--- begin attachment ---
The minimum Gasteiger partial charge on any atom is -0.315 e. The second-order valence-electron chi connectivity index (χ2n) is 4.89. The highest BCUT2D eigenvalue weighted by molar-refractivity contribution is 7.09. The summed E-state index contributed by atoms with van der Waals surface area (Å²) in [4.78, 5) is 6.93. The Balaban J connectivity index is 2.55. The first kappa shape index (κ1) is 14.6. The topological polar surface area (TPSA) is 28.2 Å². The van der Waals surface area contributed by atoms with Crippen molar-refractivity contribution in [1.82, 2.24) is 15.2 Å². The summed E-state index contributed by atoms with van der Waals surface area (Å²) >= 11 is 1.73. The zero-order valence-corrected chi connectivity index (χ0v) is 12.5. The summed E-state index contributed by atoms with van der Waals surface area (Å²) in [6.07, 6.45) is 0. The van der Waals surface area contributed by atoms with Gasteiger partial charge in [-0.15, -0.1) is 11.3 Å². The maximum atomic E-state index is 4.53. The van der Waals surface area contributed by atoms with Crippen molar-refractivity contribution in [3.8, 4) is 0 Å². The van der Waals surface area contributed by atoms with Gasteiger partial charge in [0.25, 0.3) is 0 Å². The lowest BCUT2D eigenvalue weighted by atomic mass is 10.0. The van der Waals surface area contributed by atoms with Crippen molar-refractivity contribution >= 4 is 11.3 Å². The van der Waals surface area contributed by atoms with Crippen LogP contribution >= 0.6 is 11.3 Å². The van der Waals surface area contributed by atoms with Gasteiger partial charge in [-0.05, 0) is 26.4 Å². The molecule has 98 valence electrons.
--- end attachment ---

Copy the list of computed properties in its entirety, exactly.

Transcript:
The minimum Gasteiger partial charge on any atom is -0.315 e. The second-order valence-electron chi connectivity index (χ2n) is 4.89. The highest BCUT2D eigenvalue weighted by molar-refractivity contribution is 7.09. The summed E-state index contributed by atoms with van der Waals surface area (Å²) in [4.78, 5) is 6.93. The Balaban J connectivity index is 2.55. The first kappa shape index (κ1) is 14.6. The topological polar surface area (TPSA) is 28.2 Å². The van der Waals surface area contributed by atoms with Crippen molar-refractivity contribution in [1.82, 2.24) is 15.2 Å². The summed E-state index contributed by atoms with van der Waals surface area (Å²) >= 11 is 1.73. The zero-order valence-corrected chi connectivity index (χ0v) is 12.5. The summed E-state index contributed by atoms with van der Waals surface area (Å²) in [6.07, 6.45) is 0. The van der Waals surface area contributed by atoms with Gasteiger partial charge in [-0.15, -0.1) is 11.3 Å². The maximum atomic E-state index is 4.53. The van der Waals surface area contributed by atoms with Crippen molar-refractivity contribution in [3.8, 4) is 0 Å². The van der Waals surface area contributed by atoms with Gasteiger partial charge in [0.25, 0.3) is 0 Å². The lowest BCUT2D eigenvalue weighted by atomic mass is 10.0. The van der Waals surface area contributed by atoms with Crippen molar-refractivity contribution >= 4 is 11.3 Å². The van der Waals surface area contributed by atoms with Crippen LogP contribution >= 0.6 is 11.3 Å². The van der Waals surface area contributed by atoms with Gasteiger partial charge in [-0.05, 0) is 26.4 Å². The molecule has 98 valence electrons.